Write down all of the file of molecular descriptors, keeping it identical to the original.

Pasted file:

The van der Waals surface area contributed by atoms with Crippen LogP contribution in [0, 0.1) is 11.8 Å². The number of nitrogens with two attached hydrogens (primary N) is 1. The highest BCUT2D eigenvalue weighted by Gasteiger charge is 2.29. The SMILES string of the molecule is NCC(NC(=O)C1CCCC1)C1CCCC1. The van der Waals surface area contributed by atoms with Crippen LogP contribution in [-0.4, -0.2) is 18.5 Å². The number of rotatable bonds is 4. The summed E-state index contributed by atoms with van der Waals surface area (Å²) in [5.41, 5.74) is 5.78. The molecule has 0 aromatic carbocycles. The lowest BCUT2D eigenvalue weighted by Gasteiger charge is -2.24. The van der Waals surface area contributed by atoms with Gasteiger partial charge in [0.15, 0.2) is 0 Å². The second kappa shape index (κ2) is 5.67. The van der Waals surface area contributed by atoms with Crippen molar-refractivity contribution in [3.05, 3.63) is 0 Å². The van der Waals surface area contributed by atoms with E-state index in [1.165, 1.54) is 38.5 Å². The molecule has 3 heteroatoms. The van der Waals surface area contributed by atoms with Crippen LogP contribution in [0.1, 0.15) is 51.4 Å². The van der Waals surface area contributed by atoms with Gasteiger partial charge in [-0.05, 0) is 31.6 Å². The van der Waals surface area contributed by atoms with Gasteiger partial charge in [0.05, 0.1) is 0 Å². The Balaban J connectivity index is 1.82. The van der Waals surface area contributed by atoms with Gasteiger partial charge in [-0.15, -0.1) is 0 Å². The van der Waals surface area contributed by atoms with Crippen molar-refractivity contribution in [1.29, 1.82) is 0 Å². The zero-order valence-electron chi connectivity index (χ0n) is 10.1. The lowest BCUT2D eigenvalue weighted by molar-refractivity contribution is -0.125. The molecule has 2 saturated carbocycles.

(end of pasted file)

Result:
The van der Waals surface area contributed by atoms with Crippen LogP contribution in [0, 0.1) is 11.8 Å². The number of nitrogens with two attached hydrogens (primary N) is 1. The highest BCUT2D eigenvalue weighted by Gasteiger charge is 2.29. The SMILES string of the molecule is NCC(NC(=O)C1CCCC1)C1CCCC1. The van der Waals surface area contributed by atoms with Crippen LogP contribution in [-0.4, -0.2) is 18.5 Å². The number of rotatable bonds is 4. The summed E-state index contributed by atoms with van der Waals surface area (Å²) in [5.41, 5.74) is 5.78. The molecule has 0 aromatic carbocycles. The lowest BCUT2D eigenvalue weighted by Gasteiger charge is -2.24. The van der Waals surface area contributed by atoms with Gasteiger partial charge in [0.15, 0.2) is 0 Å². The second kappa shape index (κ2) is 5.67. The van der Waals surface area contributed by atoms with Crippen molar-refractivity contribution in [3.05, 3.63) is 0 Å². The van der Waals surface area contributed by atoms with E-state index in [1.165, 1.54) is 38.5 Å². The molecule has 3 heteroatoms. The van der Waals surface area contributed by atoms with Crippen LogP contribution in [0.1, 0.15) is 51.4 Å². The van der Waals surface area contributed by atoms with Gasteiger partial charge in [-0.05, 0) is 31.6 Å². The van der Waals surface area contributed by atoms with Gasteiger partial charge in [0.05, 0.1) is 0 Å². The Balaban J connectivity index is 1.82. The van der Waals surface area contributed by atoms with Gasteiger partial charge in [-0.15, -0.1) is 0 Å². The van der Waals surface area contributed by atoms with Crippen molar-refractivity contribution in [1.29, 1.82) is 0 Å². The zero-order valence-electron chi connectivity index (χ0n) is 10.1. The lowest BCUT2D eigenvalue weighted by molar-refractivity contribution is -0.125. The molecule has 2 saturated carbocycles.